Vietnamese Buddhist monk and teacher Thich Nhat Hanh tells this story:
A young man wanted to learn how to draw lotus flowers, so he went to a master to apprentice with him. The master took him to a lotus pond and invited him to sit there. The young man saw flowers bloom when the sun was high, and he watched them return into buds when night fell. Then next morning, he did the same. When one lotus flower wilted and its petals fell into the water, he just looked at the stalk, the stamen, and the rest of the flower, and then moved on to another lotus. He did that for ten days. On the eleventh day, the master asked him, “Are you ready?” and he replied, “I will try.” The master gave him a brush, and although the young man’s style was childlike, the lotus he drew was beautiful. He had become the lotus, and the painting came forth from him. You could see his naïveté concerning technique, but deep beauty was there. (more…)
It’s gone out of fashion. Even in Christian circles we associate humility with the mothballed faith of our grandmothers. These days we have more hip spiritual practices, like living in the present moment and doing yoga and advocating for GLBTQA rights. Why bother groveling? With anything that might undermine our pride? Spirituality’s supposed to make us feel good, right?
Lately I’ve been reading some Benedictine spirituality. Joan Chittister believes the Rule of Saint Benedict is a relevant and alive document, one that speaks directly to the contemporary consciousness. In my skepticism, I came across this question in the Rule—“Who will dwell in your tent, O God?”—and Benedict’s answer: “These people reverence God, and do not become elated over their good deeds; they judge it is God’s strength, not their own, that brings about the good in them. They praise the Holy One working in them, and say with the prophet: “Not to us, O God, not to us give the glory, but to your name alone” (Ps. 115:1).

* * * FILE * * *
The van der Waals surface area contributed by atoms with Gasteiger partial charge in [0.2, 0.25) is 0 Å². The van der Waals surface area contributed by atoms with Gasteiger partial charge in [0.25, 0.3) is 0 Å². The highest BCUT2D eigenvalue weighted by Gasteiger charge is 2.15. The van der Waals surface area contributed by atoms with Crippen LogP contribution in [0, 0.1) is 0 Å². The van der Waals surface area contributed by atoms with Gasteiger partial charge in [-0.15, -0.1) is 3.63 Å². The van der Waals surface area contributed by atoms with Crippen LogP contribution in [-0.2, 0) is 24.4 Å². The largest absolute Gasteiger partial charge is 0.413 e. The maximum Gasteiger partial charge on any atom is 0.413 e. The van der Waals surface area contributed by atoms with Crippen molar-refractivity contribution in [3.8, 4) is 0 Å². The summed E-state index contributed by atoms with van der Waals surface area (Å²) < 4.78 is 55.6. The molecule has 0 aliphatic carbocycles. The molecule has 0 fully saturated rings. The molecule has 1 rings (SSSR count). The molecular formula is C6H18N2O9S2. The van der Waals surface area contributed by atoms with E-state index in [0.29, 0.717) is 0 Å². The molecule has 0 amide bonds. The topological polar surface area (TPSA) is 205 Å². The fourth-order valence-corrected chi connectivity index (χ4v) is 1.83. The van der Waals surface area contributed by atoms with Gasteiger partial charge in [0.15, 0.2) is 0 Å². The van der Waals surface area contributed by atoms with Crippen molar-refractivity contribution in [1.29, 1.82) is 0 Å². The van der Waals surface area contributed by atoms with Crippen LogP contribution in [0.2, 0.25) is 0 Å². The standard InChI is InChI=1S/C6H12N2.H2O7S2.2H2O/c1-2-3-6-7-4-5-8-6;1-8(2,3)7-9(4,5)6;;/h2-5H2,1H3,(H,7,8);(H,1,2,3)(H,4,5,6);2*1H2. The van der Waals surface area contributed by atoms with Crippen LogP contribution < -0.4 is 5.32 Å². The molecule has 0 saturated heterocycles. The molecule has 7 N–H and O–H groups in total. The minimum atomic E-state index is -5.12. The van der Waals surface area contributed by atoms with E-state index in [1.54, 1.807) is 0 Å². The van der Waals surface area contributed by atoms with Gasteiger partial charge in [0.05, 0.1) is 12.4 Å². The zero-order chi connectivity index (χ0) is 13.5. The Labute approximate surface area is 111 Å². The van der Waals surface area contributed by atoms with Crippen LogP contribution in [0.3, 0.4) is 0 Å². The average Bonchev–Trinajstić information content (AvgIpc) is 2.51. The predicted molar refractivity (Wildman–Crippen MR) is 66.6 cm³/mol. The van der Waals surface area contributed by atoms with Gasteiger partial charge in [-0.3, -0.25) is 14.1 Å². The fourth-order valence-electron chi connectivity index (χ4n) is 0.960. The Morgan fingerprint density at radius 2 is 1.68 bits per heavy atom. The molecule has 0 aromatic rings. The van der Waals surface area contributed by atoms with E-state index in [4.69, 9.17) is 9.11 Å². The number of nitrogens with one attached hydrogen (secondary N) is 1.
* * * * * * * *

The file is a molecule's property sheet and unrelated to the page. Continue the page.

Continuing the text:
The rare times I’ve taken humility seriously, I’ve worked to think less of myself in favor of some other. Down with the ego! But to Benedict, the practice of humility says nothing about us and everything about God. God is goodness and strength working through us. Say I’m a lamp. I can feel awfully proud of my bright flame, and then practice humility the old way by saying, “Bad lamp! Your flame’s not so great.” Or I can follow Benedict’s suggestion and say, “Divinity is burning here, too. Praise be!”
I love this, for two reasons. God is not some abstract, absent being but goodness working through me—near, daily, tangible, real. And by remembering this, repeatedly, I place myself in a dynamic relationship with God, that is, with the strength and goodness that makes the world go ‘round. The glory is with God. Isn’t that marvelous?
–Elizabeth Jarrett Andrew